Stealing the Mystic Lamb: The True Story of the World's Most Coveted Masterpiece by Noah Charney. Public Affairs, 2010.
[release date: October 5, 2010]
[Source: LibraryThing Early Reviewers]
Stealing the Mystic Lamb is an account of the many crimes perpetrated against the Ghent Alterpiece, also known as the Adoration of the Mystic Lamb. This book represents exactly the kind of non-fiction I don't enjoy. Rather than the "riveting narrative" claimed on the back of the book, I found Mystic Lamb to be a a dry, and sometimes repetitious, presentation of facts. The detailed description of the piece and background history of Jan van Eyck, the artist, and the city of Ghent became tedious to me. I kept plowing forward hoping the narrative would become more engaging when I got to the thefts. However, I finally lost my patience when I reached page 79 and the story of the first theft was set to begin. Instead, the author regressed into a primer on the French Revolution. For what I think was the third time, Charney decided it would be "useful" to digress into a history lesson before coming to his point. I come from a history background, but was frustrated that the topic the book promised to address had still not come to the forefront. Unfortunately, I have too many book on my TBR pile to continue slogging through Stealing the Mystic Lamb hoping for an engaging story. A true art historian may find Stealing the Mystic Lamb a fascinating read, but I'm leaving this book unfinished.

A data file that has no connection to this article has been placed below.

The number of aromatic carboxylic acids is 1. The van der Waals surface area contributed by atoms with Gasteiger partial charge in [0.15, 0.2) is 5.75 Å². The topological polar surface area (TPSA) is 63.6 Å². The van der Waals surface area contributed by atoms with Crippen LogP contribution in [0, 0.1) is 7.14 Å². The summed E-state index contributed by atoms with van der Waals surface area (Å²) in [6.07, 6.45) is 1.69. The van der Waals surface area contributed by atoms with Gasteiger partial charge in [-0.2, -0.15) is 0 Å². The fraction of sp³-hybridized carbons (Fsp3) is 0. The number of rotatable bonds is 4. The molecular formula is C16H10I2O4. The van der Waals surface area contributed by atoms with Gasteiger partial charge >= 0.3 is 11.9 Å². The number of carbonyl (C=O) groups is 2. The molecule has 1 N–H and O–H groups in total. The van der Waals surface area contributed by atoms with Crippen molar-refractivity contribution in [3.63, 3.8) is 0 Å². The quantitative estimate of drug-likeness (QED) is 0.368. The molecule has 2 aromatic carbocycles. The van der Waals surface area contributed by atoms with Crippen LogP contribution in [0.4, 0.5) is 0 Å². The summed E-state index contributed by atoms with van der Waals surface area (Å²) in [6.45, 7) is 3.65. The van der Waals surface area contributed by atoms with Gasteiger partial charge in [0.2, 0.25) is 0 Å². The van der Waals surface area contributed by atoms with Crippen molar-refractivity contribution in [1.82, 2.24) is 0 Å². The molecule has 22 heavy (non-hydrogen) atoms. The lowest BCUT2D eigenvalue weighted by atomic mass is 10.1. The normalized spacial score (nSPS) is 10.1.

Most of the other Early Reviewers appear to disagree with my complete disappointment though, so feel free to see what they have to say here.